From bestselling author Susan Isaacs comes her "feisty, funny, and smart" (New York Times) novel about a successful TV writer who once worked for the CIA.
Katie seems to have the perfect life—a great husband, a precocious and winning ten-year-old son; and a glamorous job as writer for the long-running TV series, Spy Guys, based on her own surprisingly successful novel. But for Katie, writing about the spy business isn’t as satisfying as working in it. Fifteen years ago, she was working at CIA headquarters. She loved her job, and especially her boss. Then, suddenly, for no apparent reason, she was fired. Katie comes from a family of Manhattan achievers, so it’s been tough to accept such humiliation. She’d give almost anything to know what falsehoods lay in her personnel file. A surprise call from former colleague Lisa gives Katie hope. Lisa says she urgently needs Katie’s help on a matter of national importance and promises to reveal all if Katie will work with her. Then Lisa disappears. One person is dead, then another. Who will be next? With some help from a couple of colorful ex-spies, Katie embarks on a scary mission, leading her back to the extraordinary and eerie days as the Berlin Wall was about to crumble. Flawlessly crafted, witty and suspenseful, Past Perfect is classic Susan Isaacs in top form.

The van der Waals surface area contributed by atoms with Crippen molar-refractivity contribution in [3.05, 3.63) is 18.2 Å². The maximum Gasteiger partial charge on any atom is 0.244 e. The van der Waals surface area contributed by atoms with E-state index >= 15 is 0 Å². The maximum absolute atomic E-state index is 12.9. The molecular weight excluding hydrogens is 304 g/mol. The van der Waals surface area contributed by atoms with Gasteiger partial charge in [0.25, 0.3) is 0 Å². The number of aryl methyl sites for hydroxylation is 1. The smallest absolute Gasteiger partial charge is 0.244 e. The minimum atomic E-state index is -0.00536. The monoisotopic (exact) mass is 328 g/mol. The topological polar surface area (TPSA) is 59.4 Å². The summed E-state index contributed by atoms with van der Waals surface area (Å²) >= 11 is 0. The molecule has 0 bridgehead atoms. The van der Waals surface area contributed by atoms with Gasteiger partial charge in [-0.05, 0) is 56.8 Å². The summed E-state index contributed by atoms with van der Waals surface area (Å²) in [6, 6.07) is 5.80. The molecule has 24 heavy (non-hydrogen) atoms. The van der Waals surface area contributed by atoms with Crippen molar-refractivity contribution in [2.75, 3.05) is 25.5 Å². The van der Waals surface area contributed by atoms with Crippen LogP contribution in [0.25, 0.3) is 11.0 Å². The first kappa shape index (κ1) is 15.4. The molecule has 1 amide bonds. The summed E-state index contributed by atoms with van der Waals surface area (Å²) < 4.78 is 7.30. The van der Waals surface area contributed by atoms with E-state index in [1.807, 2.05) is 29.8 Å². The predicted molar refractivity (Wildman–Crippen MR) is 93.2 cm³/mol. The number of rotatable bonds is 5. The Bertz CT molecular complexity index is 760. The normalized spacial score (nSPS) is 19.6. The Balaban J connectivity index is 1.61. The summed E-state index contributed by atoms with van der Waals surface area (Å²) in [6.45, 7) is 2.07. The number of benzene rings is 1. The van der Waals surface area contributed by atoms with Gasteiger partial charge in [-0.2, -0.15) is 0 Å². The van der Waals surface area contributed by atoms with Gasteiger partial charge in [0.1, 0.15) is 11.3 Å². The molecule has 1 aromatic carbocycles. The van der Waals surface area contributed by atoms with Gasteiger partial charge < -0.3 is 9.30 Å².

Isaacs's 11th novel has fewer sparks flying than nets dragging, but most fans won't mind a bit, given the amount of outside-the-bedroom adventure. Despite reinventing herself as the author of the novel Spy Guys and the creator of the resultant TV show, Katie Schottland remains wounded by her still-unexplained firing from the CIA, where she wrote intelligence briefs as the Cold War ended, 13 years earlier. When she gets a distress call from an old co-worker, Lisa Golding, who subsequently disappears, Katie plunges back into the notes she smuggled out of the office. She seeks help from an old flame and another ex-agent (now a log-cabin recluse) who helps her trace three of Lisa's former charges at the CIA, East German asylum seekers transported to America and given new names. When two of them turn up dead within weeks of each other, Katie decides to give chase to locate the third before the woman becomes the next casualty. And she still hopes she'll coerce her ex-employer to give up the truth about her termination. The operations stuff is well-done throughout. Katie's relationship with her sweet vet husband adds little, but TV show based scenes are diverting, and her fixation on her last job is sharply funny and true-to-life.